Arc Welding Electrodes
- Arc Welding Electrodes contain core wire and flux coating
- Core wire provides filler for the joint being welded
- The Flux of a welding electrode provides five main functions
- Helps maintain the welding arc
- Provides gaseous shield
- Forms slag to allow weld to cool slow
- Serves as an insulator
- Floats to surface
Care of Welding Electrodes
- Welding electrodes must be stored in warm, dry places.
- Do not chip the the flux away from the welding electrodes core.
Welding Electrode Identification
- Welding electrodes typically consist of a number system developed by the American Welding Society (AWS)
- It is typically found on the welding electrodes container, in addition to the manufacturer’s number
- “E” stands for Electric Arc Welding
- The first two digits of the welding electrodes identification number, is the tensile in thousand pounds per square inch.
- The third digit indicates the welding position.
- 1 = ALL POSITIONS
- 2 = HORIZONTAL AND FLAT WELDING POSITIONS
- 3 = FLAT WELDING POSITIONS ONLY
- The fourth digit indicates the type of flux coating found on the welding electrode.
Classification of Welding Electrodes
Welding electrodes are typically classified into four general groups. The first group of welding electrodes is known as the fast freeze group. The fast freeze group of welding electrodes has three main traits. The first is that the fast freeze group of welding electrodes produces very little slag. This group is also known for its forceful arc that it creates, and is also capable of being performed in all positions. Welding electrodes commonly used for this classification are E6010 Welding Electrodes and E6011 Welding Electrodes.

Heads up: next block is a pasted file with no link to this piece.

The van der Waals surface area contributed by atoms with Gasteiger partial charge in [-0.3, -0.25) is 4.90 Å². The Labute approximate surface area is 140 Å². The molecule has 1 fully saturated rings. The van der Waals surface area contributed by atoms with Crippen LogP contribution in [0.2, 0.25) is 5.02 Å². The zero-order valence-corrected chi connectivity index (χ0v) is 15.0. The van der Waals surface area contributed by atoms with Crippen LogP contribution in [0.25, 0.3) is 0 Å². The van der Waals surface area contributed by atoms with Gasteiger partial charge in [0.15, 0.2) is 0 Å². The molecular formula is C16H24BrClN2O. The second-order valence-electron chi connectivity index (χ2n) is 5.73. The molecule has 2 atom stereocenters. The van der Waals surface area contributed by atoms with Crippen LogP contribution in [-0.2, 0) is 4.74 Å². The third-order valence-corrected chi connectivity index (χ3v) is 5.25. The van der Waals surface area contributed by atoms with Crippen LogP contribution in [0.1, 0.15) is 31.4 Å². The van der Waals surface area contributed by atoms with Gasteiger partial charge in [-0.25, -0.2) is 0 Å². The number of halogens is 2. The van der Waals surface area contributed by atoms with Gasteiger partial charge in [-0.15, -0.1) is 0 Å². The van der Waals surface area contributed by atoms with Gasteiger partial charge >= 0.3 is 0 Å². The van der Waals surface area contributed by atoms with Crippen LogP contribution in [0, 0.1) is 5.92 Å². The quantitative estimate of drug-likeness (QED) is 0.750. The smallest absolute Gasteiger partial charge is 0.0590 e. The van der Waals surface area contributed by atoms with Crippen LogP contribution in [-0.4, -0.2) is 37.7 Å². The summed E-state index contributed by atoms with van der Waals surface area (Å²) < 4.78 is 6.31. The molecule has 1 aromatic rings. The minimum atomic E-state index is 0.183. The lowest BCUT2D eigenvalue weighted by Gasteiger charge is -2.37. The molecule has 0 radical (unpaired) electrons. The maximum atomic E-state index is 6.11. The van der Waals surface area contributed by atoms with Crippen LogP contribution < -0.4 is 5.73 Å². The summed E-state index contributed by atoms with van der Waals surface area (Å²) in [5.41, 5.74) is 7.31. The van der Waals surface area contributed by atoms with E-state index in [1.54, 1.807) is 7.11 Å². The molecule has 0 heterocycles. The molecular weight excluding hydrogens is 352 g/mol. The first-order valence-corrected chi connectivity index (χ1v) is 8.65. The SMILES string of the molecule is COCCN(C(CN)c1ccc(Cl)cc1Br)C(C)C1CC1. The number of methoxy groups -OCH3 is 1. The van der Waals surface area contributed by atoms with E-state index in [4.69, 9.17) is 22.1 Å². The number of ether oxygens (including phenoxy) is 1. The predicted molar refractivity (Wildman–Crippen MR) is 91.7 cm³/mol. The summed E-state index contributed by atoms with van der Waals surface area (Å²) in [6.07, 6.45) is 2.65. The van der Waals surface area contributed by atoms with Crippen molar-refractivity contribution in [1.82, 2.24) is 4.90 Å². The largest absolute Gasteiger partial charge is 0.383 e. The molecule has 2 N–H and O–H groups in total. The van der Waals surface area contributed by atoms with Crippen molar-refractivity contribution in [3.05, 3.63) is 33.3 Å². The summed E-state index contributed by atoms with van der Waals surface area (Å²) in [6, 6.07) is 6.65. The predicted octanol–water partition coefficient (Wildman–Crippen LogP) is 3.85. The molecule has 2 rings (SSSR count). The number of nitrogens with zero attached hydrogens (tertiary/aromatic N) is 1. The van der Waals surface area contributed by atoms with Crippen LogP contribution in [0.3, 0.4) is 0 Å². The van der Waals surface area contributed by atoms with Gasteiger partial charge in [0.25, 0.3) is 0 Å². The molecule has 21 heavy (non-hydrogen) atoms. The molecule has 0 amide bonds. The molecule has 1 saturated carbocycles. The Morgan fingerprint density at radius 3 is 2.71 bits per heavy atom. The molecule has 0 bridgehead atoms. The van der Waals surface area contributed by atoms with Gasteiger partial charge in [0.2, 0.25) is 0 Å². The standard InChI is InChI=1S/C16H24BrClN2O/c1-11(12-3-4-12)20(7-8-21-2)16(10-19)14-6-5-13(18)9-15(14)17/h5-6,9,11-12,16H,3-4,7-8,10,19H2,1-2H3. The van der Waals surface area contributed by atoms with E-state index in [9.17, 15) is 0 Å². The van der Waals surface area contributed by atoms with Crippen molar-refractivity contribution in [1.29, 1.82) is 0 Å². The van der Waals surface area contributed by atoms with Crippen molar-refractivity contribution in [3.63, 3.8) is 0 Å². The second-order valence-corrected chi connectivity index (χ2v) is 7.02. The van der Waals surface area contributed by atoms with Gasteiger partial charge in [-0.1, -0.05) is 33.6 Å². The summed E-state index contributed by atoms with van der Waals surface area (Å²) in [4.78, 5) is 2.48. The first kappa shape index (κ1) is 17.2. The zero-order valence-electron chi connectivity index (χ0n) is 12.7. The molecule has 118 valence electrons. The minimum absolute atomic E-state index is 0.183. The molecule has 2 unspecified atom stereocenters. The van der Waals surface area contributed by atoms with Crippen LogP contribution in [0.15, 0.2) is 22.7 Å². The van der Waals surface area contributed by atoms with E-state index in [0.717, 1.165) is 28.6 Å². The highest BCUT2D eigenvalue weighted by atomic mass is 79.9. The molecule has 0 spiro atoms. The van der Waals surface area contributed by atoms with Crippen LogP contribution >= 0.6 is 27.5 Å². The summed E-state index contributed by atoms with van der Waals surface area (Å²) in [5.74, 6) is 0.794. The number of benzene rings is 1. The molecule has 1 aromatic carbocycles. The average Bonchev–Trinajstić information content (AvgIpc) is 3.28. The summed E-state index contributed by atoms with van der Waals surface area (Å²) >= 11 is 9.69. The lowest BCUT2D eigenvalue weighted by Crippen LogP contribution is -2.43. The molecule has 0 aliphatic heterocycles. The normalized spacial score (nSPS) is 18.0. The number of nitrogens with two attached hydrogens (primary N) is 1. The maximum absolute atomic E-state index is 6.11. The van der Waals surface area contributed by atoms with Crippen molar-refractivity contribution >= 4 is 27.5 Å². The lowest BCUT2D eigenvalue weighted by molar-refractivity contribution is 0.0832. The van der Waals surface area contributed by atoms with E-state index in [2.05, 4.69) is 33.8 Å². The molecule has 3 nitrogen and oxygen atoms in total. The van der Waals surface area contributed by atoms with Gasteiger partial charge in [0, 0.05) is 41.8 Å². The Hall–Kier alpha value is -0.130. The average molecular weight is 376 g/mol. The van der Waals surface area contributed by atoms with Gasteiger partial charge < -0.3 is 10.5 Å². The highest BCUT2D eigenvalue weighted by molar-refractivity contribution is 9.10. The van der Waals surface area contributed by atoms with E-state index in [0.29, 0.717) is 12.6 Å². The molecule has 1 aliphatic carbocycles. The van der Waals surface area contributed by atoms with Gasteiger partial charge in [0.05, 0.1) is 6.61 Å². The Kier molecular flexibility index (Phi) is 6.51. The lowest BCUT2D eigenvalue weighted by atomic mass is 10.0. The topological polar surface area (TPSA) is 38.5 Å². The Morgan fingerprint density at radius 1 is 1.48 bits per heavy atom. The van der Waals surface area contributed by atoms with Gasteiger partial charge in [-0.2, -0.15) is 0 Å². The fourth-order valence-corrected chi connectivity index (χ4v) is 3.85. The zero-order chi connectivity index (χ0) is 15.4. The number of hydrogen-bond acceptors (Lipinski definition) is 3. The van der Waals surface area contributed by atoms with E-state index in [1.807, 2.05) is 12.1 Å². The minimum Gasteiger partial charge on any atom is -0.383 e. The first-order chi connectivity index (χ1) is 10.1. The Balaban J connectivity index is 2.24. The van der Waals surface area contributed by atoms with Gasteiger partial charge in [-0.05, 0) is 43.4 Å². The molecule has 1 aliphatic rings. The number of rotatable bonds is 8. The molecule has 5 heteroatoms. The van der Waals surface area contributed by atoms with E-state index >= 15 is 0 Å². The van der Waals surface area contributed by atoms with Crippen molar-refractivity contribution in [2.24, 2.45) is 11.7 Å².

The next classification of welding electrodes is fill freeze group of welding electrodes. The fill freeze group of electrodes contain a Heavy Flux, are known to have very easy slag removal, and is capable of having a bead that has very even ripple formations. Common welding electrodes used in the fill freeze group, are the E6012, E6013, and E7014 welding electrodes.
The third group of welding electrodes are classified as the fast fill group of welding electrodes. Welding electrodes in this classification contain a VERY HEAVY flux coating found on the rod. They also have a very fast deposit rate while welding. E6027 and E7028 are common welding electrodes used in the fast fill group of welding.
The final group of welding electrodes is the low hydrogen group. These are considered low hydrogen mainly because the flux has very little hydrogen found in it. This welding electrode can be used on high carbon steels. E7018 and E7028 are welding electrodes commonly found in the low hydrogen group and used on high carbon steels.
A Basic Guide of Arc Welding Electrodes
Welding Electrodes and Currents Used
- EXX10 DC+ (DC reverse or DCRP) electrode positive.
- EXX11 AC or DC- (DC straight or DCSP) electrode negative.
- EXX12 AC or DC-
- EXX13 AC, DC- or DC+
- EXX14 AC, DC- or DC+
- EXX15 DC+
- EXX16 AC or DC+
- EXX18 AC, DC- or DC+
- EXX20 AC ,DC- or DC+
- EXX24 AC, DC- or DC+
- EXX27 AC, DC- or DC+
- EXX28 AC or DC+
Electrode Size and AMPs Used
Types of Welding Electrodes
The thicker the material to be welded, the higher the current needed and the larger the electrode needed.
Typical type rods used in our shop:
Four electrodes that are commonly used for maintenance and repair welding of mild steel.
E6010 This electrode is used for all position welding using DCRP. It produces a deep penetrating weld and works well on dirty, rusted, or painted metals
E6011 This electrode has the same characteristics of the E6010, but can be used with AC and DC currents.
E6013 This electrode can be used with AC and DC currents. It produces a medium penetrating weld with a superior weld bead appearance.
E7018 This electrode is known as a low hydrogen electrode and can be used with AC or DC. The coating on the electrode has a low moisture content that reduces the introduction of hydrogen into the weld. The electrode can produce welds of x-ray quality with medium penetration. (Note, this electrode must be kept dry. If it gets wet, it must be dried in a rod oven before use.)
The thicker the material to be welded, the higher the current needed and the larger the electrode needed